Clash Between Southern California and the Biden EPA
The potential denial marks the latest clash between Southern California air regulators and the Biden administration’s EPA, highlighting a two-year-long disagreement on addressing the region’s persistent smog challenges. The complexity of regulating pollution in the area, with multiple entities having jurisdiction, adds to the ongoing struggle.
Environmental Advocates Highlight Collective Failure
Some environmental advocates argue that the current dilemma reflects a collective failure by every level of government. Adrian Martinez, a senior attorney with Earthjustice, emphasized that the conflict follows years of delays and extensions, where all three environmental agencies had the capacity to implement more emission reductions.
“The plan to meet our clean air standards relied on these faith-based assumptions that we’ll figure out how to reduce the pollution at a later time. And what ended up happening is we never figured it out,” Martinez commented.
Southern California’s Smog History
Southern California has a long history of grappling with smog, a consequence of vehicle exhaust and industrial emissions interacting with the region’s abundant sunlight. Despite progress over several decades, including cleaner vehicle engines and industry pollution controls, the region still contends with the worst smog levels in the country.
Legal Battles and Regulatory Pressures
The South Coast Air Quality Management District previously sued the EPA for violating the Clean Air Act, contending that compliance with federal smog standards was impossible without significant cuts from federal sources. The legal action aimed to compel the EPA to adopt new regulatory strategies targeting pollution from ports, railyards, and airports.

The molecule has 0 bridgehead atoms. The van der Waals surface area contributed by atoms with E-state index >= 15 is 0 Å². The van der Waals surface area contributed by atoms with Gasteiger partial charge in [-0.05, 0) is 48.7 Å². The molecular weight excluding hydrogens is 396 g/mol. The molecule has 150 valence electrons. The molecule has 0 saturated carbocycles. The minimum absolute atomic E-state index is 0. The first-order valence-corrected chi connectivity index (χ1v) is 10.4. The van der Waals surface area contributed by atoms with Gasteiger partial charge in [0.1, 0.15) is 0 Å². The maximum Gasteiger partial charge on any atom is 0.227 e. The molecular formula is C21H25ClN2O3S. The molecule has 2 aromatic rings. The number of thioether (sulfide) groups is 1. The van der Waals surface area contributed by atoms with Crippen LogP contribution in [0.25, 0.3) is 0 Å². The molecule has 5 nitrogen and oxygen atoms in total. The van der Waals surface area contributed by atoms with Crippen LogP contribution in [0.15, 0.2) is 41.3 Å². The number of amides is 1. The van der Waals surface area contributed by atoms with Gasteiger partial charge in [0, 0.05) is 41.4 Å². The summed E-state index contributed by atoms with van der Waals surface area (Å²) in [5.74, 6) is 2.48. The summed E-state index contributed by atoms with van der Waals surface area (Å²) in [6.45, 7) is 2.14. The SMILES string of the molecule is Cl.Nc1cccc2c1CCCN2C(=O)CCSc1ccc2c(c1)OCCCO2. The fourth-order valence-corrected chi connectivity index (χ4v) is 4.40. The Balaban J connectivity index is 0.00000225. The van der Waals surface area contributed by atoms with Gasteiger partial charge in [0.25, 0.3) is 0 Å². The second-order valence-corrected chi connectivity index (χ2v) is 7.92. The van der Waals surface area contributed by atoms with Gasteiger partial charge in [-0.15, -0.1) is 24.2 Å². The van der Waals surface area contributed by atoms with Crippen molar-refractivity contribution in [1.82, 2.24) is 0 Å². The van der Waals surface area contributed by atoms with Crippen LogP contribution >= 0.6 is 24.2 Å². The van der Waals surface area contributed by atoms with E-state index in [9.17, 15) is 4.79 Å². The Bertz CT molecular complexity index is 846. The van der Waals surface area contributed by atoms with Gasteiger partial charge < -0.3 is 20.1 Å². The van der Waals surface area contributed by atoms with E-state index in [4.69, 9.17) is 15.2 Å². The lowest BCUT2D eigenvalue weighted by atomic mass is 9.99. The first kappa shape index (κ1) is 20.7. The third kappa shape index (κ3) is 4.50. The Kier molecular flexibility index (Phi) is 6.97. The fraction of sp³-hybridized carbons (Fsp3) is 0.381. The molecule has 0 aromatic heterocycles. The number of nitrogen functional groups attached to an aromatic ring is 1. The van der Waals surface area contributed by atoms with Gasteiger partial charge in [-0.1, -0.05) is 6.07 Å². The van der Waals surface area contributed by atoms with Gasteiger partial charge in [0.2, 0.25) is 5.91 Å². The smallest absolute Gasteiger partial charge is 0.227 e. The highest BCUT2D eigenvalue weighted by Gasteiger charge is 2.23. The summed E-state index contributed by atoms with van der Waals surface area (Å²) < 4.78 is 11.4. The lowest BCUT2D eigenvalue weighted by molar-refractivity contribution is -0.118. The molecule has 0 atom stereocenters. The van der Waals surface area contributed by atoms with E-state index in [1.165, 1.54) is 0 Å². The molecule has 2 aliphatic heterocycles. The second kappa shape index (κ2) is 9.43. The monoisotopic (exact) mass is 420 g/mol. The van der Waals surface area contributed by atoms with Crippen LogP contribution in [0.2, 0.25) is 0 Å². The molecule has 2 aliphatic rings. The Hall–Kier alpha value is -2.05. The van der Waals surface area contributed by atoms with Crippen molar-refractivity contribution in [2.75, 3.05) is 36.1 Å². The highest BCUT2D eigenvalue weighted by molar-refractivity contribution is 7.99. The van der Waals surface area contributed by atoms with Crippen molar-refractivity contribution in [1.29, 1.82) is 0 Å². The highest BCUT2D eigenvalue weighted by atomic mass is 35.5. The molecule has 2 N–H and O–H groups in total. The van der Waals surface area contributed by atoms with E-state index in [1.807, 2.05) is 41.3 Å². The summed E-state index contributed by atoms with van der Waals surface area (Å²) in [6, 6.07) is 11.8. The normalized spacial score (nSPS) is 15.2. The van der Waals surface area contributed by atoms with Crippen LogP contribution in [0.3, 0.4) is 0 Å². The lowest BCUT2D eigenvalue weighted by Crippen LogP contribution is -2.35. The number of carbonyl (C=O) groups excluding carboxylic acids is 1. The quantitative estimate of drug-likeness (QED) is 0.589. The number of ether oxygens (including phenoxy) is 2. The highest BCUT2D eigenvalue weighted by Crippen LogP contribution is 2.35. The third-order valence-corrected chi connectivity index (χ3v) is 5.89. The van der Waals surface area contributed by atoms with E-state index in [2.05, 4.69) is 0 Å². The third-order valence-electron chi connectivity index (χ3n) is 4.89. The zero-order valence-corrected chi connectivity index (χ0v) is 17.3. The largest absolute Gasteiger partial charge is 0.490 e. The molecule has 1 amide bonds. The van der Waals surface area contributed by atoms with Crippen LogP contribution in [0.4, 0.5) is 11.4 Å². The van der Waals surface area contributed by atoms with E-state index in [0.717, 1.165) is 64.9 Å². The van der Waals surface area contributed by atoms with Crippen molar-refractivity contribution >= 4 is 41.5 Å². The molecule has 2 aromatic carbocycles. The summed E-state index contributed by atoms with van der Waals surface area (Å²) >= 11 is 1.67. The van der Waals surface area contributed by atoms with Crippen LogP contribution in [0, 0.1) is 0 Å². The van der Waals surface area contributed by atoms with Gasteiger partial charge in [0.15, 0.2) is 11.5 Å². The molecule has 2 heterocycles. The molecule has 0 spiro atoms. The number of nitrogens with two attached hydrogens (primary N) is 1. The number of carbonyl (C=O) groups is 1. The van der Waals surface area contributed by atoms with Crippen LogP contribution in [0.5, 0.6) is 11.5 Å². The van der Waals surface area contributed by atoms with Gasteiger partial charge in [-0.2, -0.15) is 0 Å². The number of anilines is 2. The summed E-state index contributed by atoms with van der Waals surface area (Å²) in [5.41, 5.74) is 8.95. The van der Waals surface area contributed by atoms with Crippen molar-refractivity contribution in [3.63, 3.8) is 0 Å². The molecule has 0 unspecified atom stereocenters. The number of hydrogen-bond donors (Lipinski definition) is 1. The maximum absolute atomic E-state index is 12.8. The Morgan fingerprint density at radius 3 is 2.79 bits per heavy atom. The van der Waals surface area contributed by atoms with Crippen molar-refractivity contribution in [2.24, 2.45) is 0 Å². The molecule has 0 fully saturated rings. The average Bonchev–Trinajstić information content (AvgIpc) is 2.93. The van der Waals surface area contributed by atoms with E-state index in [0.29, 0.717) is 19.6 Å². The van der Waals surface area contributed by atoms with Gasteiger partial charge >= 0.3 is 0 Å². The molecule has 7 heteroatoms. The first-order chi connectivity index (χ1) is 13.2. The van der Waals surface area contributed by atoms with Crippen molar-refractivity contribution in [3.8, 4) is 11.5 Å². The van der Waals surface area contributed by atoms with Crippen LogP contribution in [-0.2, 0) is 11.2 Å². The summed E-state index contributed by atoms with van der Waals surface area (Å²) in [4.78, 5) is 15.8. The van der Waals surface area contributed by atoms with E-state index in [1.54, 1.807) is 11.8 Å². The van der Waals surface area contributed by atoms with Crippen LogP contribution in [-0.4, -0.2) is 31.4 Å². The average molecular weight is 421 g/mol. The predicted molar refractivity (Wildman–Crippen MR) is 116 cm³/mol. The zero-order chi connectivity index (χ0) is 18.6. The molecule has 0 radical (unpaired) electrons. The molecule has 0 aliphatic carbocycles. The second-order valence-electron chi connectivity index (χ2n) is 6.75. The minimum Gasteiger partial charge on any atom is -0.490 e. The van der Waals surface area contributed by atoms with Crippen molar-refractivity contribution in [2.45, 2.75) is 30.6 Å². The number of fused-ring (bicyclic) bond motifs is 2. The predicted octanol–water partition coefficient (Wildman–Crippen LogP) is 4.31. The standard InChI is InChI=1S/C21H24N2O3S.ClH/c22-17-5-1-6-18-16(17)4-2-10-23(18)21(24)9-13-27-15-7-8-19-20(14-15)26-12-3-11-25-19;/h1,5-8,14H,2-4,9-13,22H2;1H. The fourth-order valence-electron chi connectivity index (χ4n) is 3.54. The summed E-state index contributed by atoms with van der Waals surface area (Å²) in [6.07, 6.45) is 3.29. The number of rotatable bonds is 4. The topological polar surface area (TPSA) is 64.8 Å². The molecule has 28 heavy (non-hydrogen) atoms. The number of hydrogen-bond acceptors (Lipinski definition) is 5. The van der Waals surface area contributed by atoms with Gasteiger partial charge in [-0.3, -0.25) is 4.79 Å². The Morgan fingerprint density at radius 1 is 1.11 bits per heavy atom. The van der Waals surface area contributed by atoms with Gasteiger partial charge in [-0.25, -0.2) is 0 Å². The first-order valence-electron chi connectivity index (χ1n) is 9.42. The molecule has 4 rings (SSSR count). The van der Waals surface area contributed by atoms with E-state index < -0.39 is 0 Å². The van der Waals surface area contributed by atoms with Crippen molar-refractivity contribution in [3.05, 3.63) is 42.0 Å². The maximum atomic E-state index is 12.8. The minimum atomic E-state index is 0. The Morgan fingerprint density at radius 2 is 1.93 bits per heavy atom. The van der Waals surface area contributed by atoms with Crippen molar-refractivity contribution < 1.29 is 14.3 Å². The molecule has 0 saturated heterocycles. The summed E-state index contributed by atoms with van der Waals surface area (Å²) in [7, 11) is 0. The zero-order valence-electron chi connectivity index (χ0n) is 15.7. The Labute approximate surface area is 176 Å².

While the Biden administration has implemented tighter vehicle emission standards, including for heavy-duty trucks, some argue that federal requirements still fall short compared to California’s more stringent rules, which the state can implement with federal approval.
Complexity of Regulatory Landscape
The regulatory landscape in Southern California involves multiple entities, including the local air district overseeing smokestack emissions, the California Air Resources Board governing in-state vehicles, and the EPA handling interstate and international travel. The intricacies of coordinating efforts among these entities contribute to the challenges faced in curbing smog effectively.
Public Input and Future Steps
The EPA’s proposed disapproval is open to public comments until March 4. If finalized, California will have 18 months to secure the federal agency’s approval for a new plan. Failure to meet the deadline could lead to stringent measures, including withholding highway funding and federal enforcement of a smog reduction plan.
As the region awaits the EPA’s final decision, the clash underscores the ongoing battle against air pollution and the collaborative efforts needed to address the complex challenges posed by smog in Southern California.